It was around 4:30 Wednesday afternoon when the cloud seeding plane took off for Wilbarger county
Before the plane takes flight, many calculations had to be made.
“There is a slight chance there is something we can work on the lower level and try to get a little precipitation hit the ground,” said a SOAR member, Brian Moore.
This morning the SOAR meteorologist tracked a storm in the panhandle that had the potential to move into Texoma.
The clouds were mostly shallow stratus, not the ideal type for cloud seeding.
“There are always clouds around that are not suitable. so each and every day we get a forecast from our project meteorologist and it gives us an overview of the day,” said project manager Gary Walker.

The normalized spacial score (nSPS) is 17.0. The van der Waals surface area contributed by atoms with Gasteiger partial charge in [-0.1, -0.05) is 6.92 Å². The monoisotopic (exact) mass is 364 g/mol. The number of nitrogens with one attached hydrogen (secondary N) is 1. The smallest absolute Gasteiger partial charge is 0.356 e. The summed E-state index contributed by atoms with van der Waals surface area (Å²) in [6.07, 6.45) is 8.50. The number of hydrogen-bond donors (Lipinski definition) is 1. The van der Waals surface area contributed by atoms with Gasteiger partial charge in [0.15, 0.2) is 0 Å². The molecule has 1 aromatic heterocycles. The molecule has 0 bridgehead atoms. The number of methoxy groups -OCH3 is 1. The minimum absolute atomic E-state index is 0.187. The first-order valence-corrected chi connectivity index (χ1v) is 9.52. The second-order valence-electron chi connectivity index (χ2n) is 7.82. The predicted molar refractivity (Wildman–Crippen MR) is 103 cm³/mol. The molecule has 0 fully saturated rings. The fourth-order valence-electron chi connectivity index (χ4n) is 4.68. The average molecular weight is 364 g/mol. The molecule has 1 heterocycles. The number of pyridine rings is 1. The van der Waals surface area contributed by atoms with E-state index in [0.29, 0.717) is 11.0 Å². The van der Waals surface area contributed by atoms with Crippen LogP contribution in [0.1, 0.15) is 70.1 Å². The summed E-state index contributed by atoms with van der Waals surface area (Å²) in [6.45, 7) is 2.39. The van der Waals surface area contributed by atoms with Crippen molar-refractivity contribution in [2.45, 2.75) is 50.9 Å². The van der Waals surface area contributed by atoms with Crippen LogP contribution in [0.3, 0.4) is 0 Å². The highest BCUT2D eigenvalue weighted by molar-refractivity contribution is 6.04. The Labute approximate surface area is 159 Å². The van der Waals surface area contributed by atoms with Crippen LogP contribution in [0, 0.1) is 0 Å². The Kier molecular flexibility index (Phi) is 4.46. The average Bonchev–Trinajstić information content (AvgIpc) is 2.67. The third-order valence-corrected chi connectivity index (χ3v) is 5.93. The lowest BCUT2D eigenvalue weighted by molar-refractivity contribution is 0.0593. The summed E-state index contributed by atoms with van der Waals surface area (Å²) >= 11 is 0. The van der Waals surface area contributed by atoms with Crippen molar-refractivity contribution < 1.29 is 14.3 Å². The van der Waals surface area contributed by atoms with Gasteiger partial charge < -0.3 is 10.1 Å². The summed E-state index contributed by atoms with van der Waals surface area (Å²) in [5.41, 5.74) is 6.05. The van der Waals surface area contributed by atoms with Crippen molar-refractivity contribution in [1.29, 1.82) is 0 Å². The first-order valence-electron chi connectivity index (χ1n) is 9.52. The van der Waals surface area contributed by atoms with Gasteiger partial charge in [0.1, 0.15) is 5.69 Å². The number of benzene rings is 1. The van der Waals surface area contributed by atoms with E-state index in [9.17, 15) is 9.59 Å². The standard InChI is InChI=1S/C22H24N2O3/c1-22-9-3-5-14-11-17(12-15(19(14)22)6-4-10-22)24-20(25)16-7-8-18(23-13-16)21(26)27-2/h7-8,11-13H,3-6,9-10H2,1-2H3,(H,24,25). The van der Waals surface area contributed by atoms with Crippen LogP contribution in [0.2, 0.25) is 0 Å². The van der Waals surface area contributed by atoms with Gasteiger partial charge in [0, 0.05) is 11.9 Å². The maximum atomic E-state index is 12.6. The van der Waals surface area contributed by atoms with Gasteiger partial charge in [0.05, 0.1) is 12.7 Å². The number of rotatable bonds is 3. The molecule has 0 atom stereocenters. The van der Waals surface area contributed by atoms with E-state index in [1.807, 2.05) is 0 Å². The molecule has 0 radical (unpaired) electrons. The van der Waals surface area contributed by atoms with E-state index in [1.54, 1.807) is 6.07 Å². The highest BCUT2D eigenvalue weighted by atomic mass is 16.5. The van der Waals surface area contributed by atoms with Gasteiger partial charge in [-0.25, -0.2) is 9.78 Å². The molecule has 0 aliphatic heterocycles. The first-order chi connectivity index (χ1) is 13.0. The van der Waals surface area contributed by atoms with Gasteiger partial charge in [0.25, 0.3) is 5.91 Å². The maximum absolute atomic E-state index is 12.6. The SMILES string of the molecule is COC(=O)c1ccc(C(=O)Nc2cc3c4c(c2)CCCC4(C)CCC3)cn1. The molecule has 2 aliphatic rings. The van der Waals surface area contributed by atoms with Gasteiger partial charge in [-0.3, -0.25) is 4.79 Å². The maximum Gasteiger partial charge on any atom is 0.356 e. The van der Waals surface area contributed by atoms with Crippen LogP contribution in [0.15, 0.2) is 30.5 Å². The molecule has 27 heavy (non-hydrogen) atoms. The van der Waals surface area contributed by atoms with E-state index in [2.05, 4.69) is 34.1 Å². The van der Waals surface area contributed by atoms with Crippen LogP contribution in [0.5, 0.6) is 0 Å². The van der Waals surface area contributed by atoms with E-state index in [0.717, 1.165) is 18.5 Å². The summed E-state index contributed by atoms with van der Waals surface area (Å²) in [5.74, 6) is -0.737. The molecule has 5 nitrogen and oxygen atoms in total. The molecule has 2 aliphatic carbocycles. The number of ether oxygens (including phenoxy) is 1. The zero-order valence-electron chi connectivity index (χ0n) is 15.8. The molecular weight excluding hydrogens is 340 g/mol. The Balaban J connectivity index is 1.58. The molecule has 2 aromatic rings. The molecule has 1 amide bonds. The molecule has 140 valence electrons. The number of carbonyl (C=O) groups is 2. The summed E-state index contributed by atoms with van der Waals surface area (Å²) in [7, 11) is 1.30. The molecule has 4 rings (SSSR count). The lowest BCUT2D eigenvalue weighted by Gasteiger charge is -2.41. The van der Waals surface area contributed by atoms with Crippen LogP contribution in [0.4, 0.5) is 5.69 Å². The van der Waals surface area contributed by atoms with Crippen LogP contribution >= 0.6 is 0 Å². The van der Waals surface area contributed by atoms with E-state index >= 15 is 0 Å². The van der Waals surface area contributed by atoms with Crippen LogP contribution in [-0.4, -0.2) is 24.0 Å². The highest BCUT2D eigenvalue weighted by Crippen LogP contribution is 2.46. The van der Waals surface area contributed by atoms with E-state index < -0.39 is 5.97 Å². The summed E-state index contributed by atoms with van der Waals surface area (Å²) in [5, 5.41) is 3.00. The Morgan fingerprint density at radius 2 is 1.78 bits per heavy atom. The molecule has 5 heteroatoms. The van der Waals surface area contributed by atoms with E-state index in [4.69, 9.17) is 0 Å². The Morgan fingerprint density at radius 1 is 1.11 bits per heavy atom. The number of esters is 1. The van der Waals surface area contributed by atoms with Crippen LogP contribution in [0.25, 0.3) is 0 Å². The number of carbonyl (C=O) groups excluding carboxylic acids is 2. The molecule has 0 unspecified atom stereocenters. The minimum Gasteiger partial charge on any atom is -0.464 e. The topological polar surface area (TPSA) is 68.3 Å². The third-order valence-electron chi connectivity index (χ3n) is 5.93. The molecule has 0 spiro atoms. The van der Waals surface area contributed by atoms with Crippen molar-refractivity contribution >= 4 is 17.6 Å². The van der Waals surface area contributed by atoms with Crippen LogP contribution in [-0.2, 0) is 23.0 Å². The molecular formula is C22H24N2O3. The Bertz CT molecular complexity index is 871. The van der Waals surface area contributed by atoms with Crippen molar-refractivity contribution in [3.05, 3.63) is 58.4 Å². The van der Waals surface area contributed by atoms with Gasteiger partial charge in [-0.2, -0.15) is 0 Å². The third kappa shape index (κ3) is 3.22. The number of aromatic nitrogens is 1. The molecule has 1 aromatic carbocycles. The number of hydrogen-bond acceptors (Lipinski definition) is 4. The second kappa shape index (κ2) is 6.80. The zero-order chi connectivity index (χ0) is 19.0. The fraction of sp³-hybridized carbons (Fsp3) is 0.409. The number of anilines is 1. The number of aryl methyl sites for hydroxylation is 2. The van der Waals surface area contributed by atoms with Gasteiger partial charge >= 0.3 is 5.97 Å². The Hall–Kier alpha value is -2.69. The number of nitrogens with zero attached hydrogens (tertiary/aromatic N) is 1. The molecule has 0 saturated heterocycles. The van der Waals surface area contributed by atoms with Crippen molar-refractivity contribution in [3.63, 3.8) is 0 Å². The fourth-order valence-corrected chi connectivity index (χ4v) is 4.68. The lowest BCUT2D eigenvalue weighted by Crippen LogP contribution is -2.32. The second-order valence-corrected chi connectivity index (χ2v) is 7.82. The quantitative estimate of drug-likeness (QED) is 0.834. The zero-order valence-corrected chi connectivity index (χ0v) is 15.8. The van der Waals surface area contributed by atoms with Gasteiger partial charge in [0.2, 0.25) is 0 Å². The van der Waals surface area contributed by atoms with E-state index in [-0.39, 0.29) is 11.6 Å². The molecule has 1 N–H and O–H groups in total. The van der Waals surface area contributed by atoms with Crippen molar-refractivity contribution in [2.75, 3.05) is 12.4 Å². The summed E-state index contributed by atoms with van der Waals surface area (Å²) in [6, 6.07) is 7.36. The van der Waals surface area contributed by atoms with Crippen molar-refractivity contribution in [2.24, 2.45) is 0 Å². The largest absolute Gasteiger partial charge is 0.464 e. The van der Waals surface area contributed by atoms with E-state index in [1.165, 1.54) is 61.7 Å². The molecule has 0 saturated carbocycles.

Cooler temperatures means using a specific kind of flare.
“The colder, liquid water in a cloud will be seeded with what's called a glaciogenic flare, primarily silver iodide,” Walker said.
Even though conditions weren’t perfect, he says the slightest bit of rain is better than none.
“We have to get the ground somewhat wet before you will have any run off. That's very important, a rain comes and the dry earth just soaks it up, so a few small showers to begin with is the first right step,” he said.
The forecast Wednesday showed a chance for a half-inch of rain and soar says cloud seeding can increase rainfall by 10 to 15 percent.